Chest and Pulmonolgy



Depression refers to one of the most common and serious mood disorders that forms a sense of loss, sadness and anger and has a tendency to affect the way a person thinks, behaves and feel’s. It can cause serious physical and mental issues and affect the daily life of the person by interfering with day to day activities such as sleeping, working or eating.

Types of depression

  • Persistent depressive disorder, that lasts for over two years and can cause major issues to a person.

  • Perinatal depression that affects women during or after pregnancy. It lasts for a few weeks after delivery.

  • Psychotic depression that allows the person to see or hear upsetting things which are delusional.

  • Seasonal affective disorder that occurs during winter season when there is scarce sunlight. It can affect sleep and social interaction, but lift’s off once, winter is gone.

  • Bipolar disorder, which allows the person experience extremely low moods.

Causes and symptoms

Depression is quite common with people, especially people with responsibilities. There are various risk factors associated with it that vary from genetic, environmental, psychological and biological factors. It can affect people of any age, but usually occurs in adulthood. Other major risk factors include family history of depression, major changes in life, stress, trauma and certain physical conditions and medications.

Symptoms vary from patient to patient, which may include:

  • Persistent anger, sadness or foul mood

  • Feeling of worthlessness, helplessness and guilt

  • Irritability

  • Fatigue and weakness

  • Loss of interest in interacting with people and activities

  • Slow movement

  • Trouble sitting still

  • Difficulty sleeping, oversleeping and trouble waking up in the morning

  • Digestive issues, pain, headaches and cramps

  • Thought of death or suicide

  • Trouble concentrating on certain things

  • Abnormal weight changes or appetite

  • Feeling hopeless


There aren’t any laboratory tests that can diagnose depression, but the doctor can perform few tests that would pinpoint physical illness such as viral infection, hormone changes, thyroid disorder, etc. that could result in depression. A psychologist can examine your symptoms in order to determine if you are diagnosed with depression. He/she can also perform Beck depression inventory test, Hamilton depression rating scale test and Zung self rating scale for depression for diagnosis.


Depression can be treated no matter how severe the case is. It is recommended to begin the treatment as early as possible. Based on the kind of depression you are diagnosed with and its severity, the doctor will choose the best line of treatment for you. Medication and psychotherapy is the most common and effective way to treat depression. Sometimes these are used combinely for better results.

Medication: Antidepressants are the most common medications used to treat depression. There are several types of antidepressants and you may need to try more than one in order to find out the one that works best to improve the symptoms and has less complications. It can help you think differently and allow you to get enough sleep and get rid of mood changes. It can take some 2-4 weeks for these medicines to to work.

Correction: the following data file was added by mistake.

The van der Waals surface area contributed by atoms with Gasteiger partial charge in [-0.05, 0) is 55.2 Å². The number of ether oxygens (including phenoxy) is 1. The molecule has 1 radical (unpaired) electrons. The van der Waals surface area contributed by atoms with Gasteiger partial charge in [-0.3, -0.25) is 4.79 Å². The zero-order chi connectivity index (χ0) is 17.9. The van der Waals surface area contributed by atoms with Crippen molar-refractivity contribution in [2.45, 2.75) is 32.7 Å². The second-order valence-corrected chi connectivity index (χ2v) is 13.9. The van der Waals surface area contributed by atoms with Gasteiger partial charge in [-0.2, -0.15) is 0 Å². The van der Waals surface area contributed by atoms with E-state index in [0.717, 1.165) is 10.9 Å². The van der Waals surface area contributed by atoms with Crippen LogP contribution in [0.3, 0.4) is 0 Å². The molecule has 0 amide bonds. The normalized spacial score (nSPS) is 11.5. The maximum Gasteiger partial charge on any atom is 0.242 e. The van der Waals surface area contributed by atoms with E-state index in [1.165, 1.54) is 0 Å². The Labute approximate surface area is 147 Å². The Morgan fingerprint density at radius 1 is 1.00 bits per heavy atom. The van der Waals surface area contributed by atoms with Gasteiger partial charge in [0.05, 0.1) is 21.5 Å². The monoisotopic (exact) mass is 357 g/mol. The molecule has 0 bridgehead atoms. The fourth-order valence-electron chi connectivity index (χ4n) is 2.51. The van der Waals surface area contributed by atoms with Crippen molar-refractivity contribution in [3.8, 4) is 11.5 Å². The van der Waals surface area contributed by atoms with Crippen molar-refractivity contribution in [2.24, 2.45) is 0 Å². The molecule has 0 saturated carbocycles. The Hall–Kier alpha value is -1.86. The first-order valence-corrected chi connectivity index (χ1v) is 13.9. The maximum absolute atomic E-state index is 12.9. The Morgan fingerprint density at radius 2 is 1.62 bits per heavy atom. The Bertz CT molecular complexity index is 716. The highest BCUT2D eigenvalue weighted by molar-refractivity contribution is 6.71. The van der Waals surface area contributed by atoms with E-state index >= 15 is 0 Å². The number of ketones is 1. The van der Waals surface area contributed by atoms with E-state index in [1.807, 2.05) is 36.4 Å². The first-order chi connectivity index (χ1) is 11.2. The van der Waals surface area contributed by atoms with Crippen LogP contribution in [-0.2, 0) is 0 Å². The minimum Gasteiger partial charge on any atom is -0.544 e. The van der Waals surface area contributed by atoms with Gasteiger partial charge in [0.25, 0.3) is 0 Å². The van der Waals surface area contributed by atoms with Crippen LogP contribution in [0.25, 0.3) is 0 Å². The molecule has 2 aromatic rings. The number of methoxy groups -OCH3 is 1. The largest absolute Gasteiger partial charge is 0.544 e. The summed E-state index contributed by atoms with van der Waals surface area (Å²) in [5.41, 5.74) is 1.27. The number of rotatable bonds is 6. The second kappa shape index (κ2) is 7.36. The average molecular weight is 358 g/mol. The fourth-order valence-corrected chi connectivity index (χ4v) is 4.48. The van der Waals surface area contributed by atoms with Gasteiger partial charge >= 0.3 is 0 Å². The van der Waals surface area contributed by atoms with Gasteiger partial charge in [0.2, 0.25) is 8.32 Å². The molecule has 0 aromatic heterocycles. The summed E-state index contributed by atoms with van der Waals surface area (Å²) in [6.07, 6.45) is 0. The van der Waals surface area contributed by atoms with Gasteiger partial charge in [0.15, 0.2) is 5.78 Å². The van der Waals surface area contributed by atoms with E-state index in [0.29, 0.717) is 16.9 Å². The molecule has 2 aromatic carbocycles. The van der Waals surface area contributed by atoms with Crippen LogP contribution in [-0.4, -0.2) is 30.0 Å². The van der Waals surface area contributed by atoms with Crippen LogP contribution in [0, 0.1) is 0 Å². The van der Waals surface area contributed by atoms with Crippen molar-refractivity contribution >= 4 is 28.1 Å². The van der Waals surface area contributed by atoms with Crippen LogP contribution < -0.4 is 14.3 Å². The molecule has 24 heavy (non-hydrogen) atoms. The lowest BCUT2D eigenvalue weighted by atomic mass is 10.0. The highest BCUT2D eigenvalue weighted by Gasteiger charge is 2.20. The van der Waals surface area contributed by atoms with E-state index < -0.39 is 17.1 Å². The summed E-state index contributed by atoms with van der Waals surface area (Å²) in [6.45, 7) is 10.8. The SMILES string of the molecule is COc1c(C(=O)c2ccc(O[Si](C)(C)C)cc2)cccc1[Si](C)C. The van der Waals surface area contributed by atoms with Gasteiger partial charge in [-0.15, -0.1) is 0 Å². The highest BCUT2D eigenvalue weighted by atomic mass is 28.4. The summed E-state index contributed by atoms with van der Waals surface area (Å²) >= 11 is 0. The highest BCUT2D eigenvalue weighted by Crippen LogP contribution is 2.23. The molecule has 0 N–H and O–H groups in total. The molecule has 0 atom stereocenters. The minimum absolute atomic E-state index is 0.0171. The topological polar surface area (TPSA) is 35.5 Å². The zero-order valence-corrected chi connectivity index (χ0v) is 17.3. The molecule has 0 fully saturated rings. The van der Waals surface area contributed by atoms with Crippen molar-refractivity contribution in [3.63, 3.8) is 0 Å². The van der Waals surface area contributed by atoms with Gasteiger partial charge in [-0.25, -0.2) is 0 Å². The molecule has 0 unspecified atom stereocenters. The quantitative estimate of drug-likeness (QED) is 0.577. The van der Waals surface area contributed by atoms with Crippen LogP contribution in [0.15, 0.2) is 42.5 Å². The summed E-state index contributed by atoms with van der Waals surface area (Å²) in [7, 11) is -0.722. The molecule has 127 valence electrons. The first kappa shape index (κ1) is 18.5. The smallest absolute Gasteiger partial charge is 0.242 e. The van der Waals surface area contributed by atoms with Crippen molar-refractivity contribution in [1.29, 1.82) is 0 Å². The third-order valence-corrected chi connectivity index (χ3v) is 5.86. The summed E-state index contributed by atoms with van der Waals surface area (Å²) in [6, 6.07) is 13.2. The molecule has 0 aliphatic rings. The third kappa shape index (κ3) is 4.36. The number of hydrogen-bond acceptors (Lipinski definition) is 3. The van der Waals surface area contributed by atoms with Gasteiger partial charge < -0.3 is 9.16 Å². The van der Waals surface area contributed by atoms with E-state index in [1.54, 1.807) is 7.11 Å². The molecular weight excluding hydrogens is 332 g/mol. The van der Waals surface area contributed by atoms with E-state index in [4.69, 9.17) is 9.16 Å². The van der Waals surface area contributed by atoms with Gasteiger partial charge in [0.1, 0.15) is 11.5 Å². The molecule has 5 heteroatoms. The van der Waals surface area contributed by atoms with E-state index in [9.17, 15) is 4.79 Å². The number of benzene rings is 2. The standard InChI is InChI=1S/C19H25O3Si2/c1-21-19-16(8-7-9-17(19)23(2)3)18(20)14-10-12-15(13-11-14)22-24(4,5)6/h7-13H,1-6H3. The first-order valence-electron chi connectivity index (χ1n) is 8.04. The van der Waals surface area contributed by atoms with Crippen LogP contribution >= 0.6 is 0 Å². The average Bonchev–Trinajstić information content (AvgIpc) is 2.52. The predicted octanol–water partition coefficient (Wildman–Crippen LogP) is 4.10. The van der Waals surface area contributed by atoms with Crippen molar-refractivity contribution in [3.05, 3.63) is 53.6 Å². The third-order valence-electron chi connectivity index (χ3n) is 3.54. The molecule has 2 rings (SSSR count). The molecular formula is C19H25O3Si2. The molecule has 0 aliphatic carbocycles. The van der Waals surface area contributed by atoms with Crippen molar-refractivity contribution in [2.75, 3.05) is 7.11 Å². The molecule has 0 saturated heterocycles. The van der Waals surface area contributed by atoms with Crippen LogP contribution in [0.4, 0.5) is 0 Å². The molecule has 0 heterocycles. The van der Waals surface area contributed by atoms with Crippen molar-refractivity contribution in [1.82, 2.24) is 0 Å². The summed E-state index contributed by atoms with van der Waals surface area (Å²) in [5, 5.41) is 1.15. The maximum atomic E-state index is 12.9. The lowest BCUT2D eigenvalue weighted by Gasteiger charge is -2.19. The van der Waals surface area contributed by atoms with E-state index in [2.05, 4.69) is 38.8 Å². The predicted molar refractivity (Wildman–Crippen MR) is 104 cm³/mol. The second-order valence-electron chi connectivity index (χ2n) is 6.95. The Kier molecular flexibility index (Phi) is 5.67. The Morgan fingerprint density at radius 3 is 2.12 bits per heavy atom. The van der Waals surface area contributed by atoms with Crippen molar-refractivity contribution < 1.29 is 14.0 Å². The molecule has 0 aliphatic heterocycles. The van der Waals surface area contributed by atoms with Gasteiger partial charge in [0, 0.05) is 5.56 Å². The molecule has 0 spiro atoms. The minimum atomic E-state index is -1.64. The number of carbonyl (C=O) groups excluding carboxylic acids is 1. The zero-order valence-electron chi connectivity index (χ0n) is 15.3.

Psychotherapy: Psychotherapy refers to the treatment of depression by talking about your issues to a psychiatrist. Different types of psychotherapy such as cognitive behavioral therapy or interpersonal therapy can be used to help you adjust your current issues, eliminate negative thoughts and behavior, explore positive aspects in relationships and life and find better ways to cope up with every difficulty.

ECT and TMS: Electroconvulsive therapy (ECT) is a procedure where electric currents are passed through your brain, which impact the effect of neurotransmitters and provide immediate relief from severe symptoms. While Transcranial magnetic stimulation (TMS) requires you to sit on a reclining chair with a treatment coil placed on your scalp, which sends magnetic pulse into your brain to stimulate nerve cells to provide relief from depression. Both methods are used when medication and psychotherapy don’t offer expected help.

If a person becomes a threat to himself or others due to severe symptoms, he may need to stay in the hospital where proper counseling and treatment will be given to improve symptoms.


Depression treatment can cause some side effects as well, depending on the kind of treatment patient has undergone. These could be:

  • Headache

  • Nausea

  • Weight gain or increased appetite

  • Sexual issues such as erectile dysfunction and loss of sexual interest

  • Fatigue and weakness

  • Constipation

  • Dry mouth

  • Blurred vision

  • Dizziness

  • Insomnia

  • Agitation

  • Irritability

  • Anxiety

Post operative care

Depression treatment can last long and during the treatment, proper care is highly essential for faster recovery. Take all the medications prescribed by the doctor on time without skipping. If you are thinking of getting pregnant, talk to your doctor about modifying or stopping antidepressant as it can increase health risks for both you and the child.

Think positively and set goals for yourself. Be active by regularly exercising and eating nutritious diet.

Avoid being along and spend as much time as possible with friends and family. Gather more information about your condition and necessary steps to improve it. Avoid thinking too much about anything and concentrate on improving your mood.

Join Yoga classes and meditation to make you feel relaxed and comfortable and consult your psychiatrist if your complications become severe.